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Red Herring (magazine)

Red Herring magazine is an Internet technology and financial news magazine, sponsor of technology business confereneces and publisher of financial research papers. It is based in Mountain View, California


Red Herring was originally launched in May 1993 by Anthony B. Perkins, Christopher J. Alden, and Zachary A. Herlick out of the home of Mr. Alden's parents in Woodside, CA. The first product of Flipside Communications Inc. (which was eventually renamed Red Herring Communications), the magazine was quickly popular with Silicon Valley entrepreneurs, venture capitalists, and the Valley community of lawyers, accountants, bankers and the like who were part of the technology entrepreneurial ecosystem.

Although not launched as an Internet publication (the commercialization of the Internet was in its infancy in 1993), as one of the leading publications covering high-tech entrepreneurialism in Silicon Valley and beyond, it became a journal of record for the dot com boom.

Corporate History
Mr. Perkins had previously founded Upside Magazine with Rich Kalgaard (who later became publisher of Forbes.) Mr. Alden and Mr. Herlick, friends since junior high-school, had started a computer consulting company and taught computer science prior to partnering with Mr. Perkins.

Ron Conway, of Angel Investors, was an early advisor and board member.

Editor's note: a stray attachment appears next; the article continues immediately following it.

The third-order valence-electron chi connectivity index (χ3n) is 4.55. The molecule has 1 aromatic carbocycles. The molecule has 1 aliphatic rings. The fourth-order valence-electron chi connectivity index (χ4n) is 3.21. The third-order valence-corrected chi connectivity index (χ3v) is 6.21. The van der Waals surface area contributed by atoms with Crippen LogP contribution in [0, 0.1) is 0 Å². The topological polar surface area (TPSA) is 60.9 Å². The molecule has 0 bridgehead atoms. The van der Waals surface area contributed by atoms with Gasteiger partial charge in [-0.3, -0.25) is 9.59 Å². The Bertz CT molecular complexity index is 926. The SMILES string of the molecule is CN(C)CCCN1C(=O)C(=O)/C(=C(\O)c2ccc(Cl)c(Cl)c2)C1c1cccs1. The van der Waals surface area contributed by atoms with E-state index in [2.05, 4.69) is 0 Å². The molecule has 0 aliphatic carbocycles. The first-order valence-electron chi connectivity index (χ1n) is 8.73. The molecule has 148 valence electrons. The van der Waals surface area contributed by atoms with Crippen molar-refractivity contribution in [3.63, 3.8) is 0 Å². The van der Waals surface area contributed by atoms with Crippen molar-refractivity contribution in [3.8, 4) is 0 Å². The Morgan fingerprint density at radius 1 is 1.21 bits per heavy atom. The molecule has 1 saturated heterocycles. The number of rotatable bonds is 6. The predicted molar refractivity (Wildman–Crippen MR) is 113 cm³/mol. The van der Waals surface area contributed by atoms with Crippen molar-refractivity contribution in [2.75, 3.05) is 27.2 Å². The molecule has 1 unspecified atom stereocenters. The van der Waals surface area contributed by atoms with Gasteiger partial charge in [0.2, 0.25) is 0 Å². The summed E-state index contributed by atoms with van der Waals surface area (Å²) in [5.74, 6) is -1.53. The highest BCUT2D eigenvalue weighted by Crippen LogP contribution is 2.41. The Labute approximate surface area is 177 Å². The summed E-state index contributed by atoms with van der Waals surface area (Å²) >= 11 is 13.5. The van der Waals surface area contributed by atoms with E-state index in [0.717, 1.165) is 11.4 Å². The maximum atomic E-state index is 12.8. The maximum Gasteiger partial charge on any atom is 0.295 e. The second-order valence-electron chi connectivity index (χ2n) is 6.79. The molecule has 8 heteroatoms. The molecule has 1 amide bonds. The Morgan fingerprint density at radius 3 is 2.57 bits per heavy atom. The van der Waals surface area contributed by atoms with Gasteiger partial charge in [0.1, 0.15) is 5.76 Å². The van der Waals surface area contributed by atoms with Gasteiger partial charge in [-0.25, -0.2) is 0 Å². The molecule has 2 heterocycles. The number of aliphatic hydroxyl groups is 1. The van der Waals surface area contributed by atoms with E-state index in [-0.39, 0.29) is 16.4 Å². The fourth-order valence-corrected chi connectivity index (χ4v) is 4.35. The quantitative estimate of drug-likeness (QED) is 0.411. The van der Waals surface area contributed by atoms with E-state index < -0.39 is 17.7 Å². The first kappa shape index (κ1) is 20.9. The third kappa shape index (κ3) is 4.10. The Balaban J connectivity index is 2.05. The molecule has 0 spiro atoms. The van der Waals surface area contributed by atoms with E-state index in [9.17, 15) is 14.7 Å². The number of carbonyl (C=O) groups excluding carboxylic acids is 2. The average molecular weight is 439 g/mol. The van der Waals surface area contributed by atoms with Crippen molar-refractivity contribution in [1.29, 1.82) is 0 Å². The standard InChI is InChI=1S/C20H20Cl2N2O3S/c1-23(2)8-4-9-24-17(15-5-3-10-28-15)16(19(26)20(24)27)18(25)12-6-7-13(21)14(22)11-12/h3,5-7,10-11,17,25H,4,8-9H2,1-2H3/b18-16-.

Red Herring launched an event and an Internet division on the same day in May 1995 when Venture Market West premiered in Monterey California, accompanied by the company's first web site. The Venture Market series (including West, East, South, and Europe) ran successfully until 2001 and were accompanied by other events, such as NDA, Venture, and Herring on Hollywood.

The Internet operation grew steadily and peaked in 2000 when it acquired

Ziff Davis invested $2 million in Red Herring in 1997 for approximately 10% of the company, with Eric Hippeau, then CEO of ZD, joining the Red Herring board. Scott Briggs, a former president of Ziff Davis, joined the board in 1997 as well. Broadview Capital Partners invested $25 million into Red Herring in 2000, with Steven Brooks and Stephen Bachman joining the board.

Red Herring was joined in the late 1990s by competitors such as IDG's The Industry Standard, Imagine Media's Business 2.0, and Time Warner's eCompany Now. It was also compared to Wired magazine and Fast Company.

Hilary Schneider was hired by the founders as CEO in late 2000 and succeeded Mr. Alden (who succeeded Mr. Perkins as CEO).

Red Herring's revenues peaked in 2000, nearing $100 million with a staff around 350, but contracted significantly in 2001 and 2002. BCP invested in several additional rounds to help stabilize the organization, which went through several rounds of layoffs. Through these financings BCP obtained control of Red Herring and in 2002 put the company through an assignment for the benefit of creditors (ABC), which is a California state process similar to a federal bankruptcy. RHC Media, owned by BCP, bought the Red Herring assets out of ABC and kept the business operating.

After trying unsuccessfully to sell the company, RHC Media decided in early 2003 to cease operations and sell the company's assets. The subscription obligation was sold to Time Inc. and the Red Herring brand, URL, and IP (such as back issues on online content) were sold to Alex Vieux of Dasar.

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